"Inherited" Cornelius 18'x54" Round AGP (Steel walls), Hayward Pro Series 21" Sand Filter, ClubPro (Jacuzzi) 1HP single speed pump, Lumi-O Festiva steps, Toile-Soleil mesh leaf net/winter cover. That's about it.

  4. Back To Top    #4

    Re: Installing in-line chlorinator below water level

    Quote Originally Posted by PoolGuyNJ
    I hate CL100s. They have a 3/4" venturi restriction in them. What's even sadder is I a PB that uses these on 2" pipes and 2 HP pumps.

    I prefer Rainbow 320s. Two way valves in front and behind. The top or bottom feed configuration doesn't matter.
    @PoolGuyNJ

    Your comment prompted me to look into the issue of flow restriction and for sure this is one of the biggest criticisms of in-line chlorinators, the CL-100 being a notable example. Came across this interesting article recommending installation with a bypass to avoid this problem:

    http://www.savemorepoolstore.com/pages/ ... takes.html

    I guess it's not to late to take the CL-100 back - I haven't installed it, or glued anything yet, but it would be quite simple to rig up a bypass loop, with a couple of tees and elbows. Question is, if I instead put the CL-100 in a loop "teed-off" the return line, would there still be sufficient flow through the chlorinator for it to work? The loop would be just large enough to ensure 6" of straight pipe either side of chlorinator and stop-valves at the two branch-off points. That way the "chlorinator-loop" could be isolated for servicing or whatever, without interrupting circulation.

    Do you think this would work????
    "Inherited" Cornelius 18'x54" Round AGP (Steel walls), Hayward Pro Series 21" Sand Filter, ClubPro (Jacuzzi) 1HP single speed pump, Lumi-O Festiva steps, Toile-Soleil mesh leaf net/winter cover. That's about it.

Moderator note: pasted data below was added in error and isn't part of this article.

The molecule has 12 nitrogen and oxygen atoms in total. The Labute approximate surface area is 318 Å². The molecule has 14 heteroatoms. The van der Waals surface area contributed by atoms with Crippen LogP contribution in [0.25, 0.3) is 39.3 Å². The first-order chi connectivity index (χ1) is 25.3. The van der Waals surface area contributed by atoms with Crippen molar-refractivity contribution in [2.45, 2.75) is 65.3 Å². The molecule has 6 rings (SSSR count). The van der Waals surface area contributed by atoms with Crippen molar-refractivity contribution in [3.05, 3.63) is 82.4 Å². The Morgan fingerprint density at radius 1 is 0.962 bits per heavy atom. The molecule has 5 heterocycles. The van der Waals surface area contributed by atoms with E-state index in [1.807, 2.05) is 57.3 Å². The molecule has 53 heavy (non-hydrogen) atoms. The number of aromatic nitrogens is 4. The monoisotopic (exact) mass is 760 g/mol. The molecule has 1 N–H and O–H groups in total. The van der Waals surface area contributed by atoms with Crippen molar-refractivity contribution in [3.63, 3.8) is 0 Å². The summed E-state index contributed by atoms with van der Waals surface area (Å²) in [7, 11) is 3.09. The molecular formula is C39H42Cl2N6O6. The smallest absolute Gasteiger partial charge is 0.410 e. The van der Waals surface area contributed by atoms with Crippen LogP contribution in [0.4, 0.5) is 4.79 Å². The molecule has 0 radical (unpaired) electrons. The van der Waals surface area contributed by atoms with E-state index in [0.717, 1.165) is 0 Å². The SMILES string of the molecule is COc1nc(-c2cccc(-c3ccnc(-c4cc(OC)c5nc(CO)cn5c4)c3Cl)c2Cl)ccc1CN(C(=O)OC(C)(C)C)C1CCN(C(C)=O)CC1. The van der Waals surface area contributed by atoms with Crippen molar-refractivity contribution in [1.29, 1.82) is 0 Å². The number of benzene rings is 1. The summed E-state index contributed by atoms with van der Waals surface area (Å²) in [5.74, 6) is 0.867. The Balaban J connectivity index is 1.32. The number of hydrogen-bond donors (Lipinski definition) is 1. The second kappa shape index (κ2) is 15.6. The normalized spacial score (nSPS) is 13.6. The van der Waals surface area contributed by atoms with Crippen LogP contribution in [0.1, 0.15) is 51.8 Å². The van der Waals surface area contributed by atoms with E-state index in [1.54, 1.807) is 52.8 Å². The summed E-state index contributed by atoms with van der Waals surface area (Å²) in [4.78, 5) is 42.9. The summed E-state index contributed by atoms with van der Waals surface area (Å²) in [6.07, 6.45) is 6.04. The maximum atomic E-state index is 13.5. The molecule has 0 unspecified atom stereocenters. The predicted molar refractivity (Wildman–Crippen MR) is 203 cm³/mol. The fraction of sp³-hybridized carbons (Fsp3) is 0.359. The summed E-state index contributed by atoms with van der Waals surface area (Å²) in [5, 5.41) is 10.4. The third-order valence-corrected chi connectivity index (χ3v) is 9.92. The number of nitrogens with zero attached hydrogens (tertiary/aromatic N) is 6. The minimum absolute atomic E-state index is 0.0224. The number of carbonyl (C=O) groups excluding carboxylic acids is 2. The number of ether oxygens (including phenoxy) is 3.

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    Join Date
    May 2007
    Location
    South Central NJ
    Posts
    3,192

    Re: Installing in-line chlorinator below water level

    Nope. Take the CL-100 and mail order a Rainbow 320. Save yourself a BUNCH of grief.

    Scott
    Owner of - PoolGuyNJ LLC
    Expert Pool and Spa Repairs, Renovations, and Augmentation. Helping people decide what is the right gear for meeting their needs. Expectations Set, Expectations Met, No Surprises.

  6. Back To Top    #6

    Re: Installing in-line chlorinator below water level

    Thanks. Yeah, I thought as much. Quite honestly, I'm about ready to throw the towel in on the whole chlorinator thing. I think they are probably well suited for in-grounds and AGP where the filter/pump pad is under a deck, but, in my case, the gear is 'out-in-the-open' without easy means of supporting hard-piping, short of putting up a fence-cum-screen around the pad. And now this flow restriction issue with the CL-100. Yes, maybe consider ordering a Rainbow 320 at some point, but for now I'm thinking to take the CL-100 back, exchange for a couple of floaters and a good test kit. Main reason I got the chlorinator was for vacations. Right now I'm inclined to shock, shut the pool down, cover it and deal with the goo on return.

    My only remaining thought is whether, just possibly, an off-line chlorinator might work. Again, short of mail ordering, the only option is a Hayward CL-220. Do they really clog as easily as claimed? Is it imperative that the inlet line is cut-in between the pump and and filter? Would there still not be sufficient pressure if installed immediately after the filter with the outlet line close to the pool return? I don't have a heater to consider.

    Of course I've looked at SWG. If I was installing a new resin AGP, probably yes, but this is a 7 year old steel sided pool (inherited from a relative, 're-installed' last season) and is it really worth the cost including the added cost/hassle of 'bonding' and replacing everything that could corrode with stainless steel.

    The Liquidator sounds great, but no-one supplies it around here (Quebec). One pool store mentioned something about restrictions on storing volumes of concentrated liquid chlorine and again, it is probably not something I"d want to have sitting 'out-in-the-open'.

    My wife cant understand why I don't keep it simple and continue to load the skimmer basket with pucks 'like everyone does'. Probably one reason why the skimmer was in such bad shape that it needed to be replaced when the pool was installed.

    So, maybe BBB plus floaters, at least until I've used up the mountain of pucks.
    "Inherited" Cornelius 18'x54" Round AGP (Steel walls), Hayward Pro Series 21" Sand Filter, ClubPro (Jacuzzi) 1HP single speed pump, Lumi-O Festiva steps, Toile-Soleil mesh leaf net/winter cover. That's about it.